“Oh yes, and the prints you see here are for sale,” Sim Chi Yin said, almost as an afterthought to the speech she had just made, launching her book The Long Road Home, “and the proceeds will benefit Transient Workers Count Too, Home and Migrant Voices in equal thirds.” She was referring to the framed prints displayed at the School of Photography, an exhibition coinciding with the book launch.

Those prints were a selection from the photographs in her book. They were eight years in the collecting and a labour of love. Comprising over 70 images with short associated stories, they provide glimpses of migrant domestic workers’ lives in Singapore and Indonesia (before and after their working stints).

Wanting to humanise people we often take for granted, Chi Yin recalled being moved by a question she often heard: “If things are so bad in Singapore, why do they keep coming?”

Intent on gaining more insight, she made several trips to Indonesia, using up her annual leave, to see for herself the women who would be planning to leave for Singapore, their families and social environment. Poverty is a big part of the explanation, she learned – which would not have been any surprise – but there were some who were fleeing abusive relationships, or even just bored with village life.

Even so, the pain of separation was something that every worker had to go through, and that’s provided they had a reasonable employer. A prematurely-ended contract was even worse.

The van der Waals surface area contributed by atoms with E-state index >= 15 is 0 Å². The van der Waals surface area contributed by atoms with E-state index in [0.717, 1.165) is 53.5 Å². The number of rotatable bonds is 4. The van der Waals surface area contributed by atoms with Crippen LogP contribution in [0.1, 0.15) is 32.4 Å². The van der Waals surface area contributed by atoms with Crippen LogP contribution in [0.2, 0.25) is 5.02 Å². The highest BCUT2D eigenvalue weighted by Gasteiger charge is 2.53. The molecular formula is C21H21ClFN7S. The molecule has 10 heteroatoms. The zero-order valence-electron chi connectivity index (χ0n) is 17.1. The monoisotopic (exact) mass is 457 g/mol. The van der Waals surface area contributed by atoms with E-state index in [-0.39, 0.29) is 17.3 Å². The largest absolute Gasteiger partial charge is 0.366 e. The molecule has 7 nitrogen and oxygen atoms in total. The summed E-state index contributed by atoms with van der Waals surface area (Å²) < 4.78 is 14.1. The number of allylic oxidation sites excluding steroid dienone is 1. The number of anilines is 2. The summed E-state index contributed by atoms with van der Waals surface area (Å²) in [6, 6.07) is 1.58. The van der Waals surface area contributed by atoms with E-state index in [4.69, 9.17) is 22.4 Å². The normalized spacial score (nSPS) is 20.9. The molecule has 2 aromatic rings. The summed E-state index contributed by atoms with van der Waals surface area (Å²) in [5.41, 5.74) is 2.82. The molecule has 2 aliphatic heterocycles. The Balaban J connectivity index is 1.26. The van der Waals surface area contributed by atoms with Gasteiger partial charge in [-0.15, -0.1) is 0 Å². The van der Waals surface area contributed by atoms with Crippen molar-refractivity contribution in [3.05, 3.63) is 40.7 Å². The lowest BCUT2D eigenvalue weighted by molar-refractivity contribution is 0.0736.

Chi Yin first took notice of the situation of domestic workers when she was with the New Paper in 2003, covering some of their stories. Some of the earliest pictures in the book date from then. The period 2006 – 2009 was when she made her several trips to Indonesia, even though she was based in Beijing. Many of the women and families featured in the book were from those trips. Each little story is unique, a vignette capturing something about the women’s feelings as they prepared to leave home for work, telling us about how their own children reacted to the prospect, and what husbands thought of the matter.

She also visited training centres in Jakarta where the women are “prepared” for working abroad, her photographs distilling the stern austerity they had to submit to.

And then there are stories of the workers while they are in Singapore, how they learned new languages, and how they adjusted to a new life.

Finally, Chi Yin follows a few of the workers when they returned home. Once again, they have to make adjustments, not least that of reconnecting with their own children they had not seen for years and who may not even recognise their mothers.

It was very generous of Chi Yin to benefit TWC2 with the sale of the exhibition prints. At TWC2, money is always tight, needs always immeasurably large. Her kind gesture is deeply appreciated.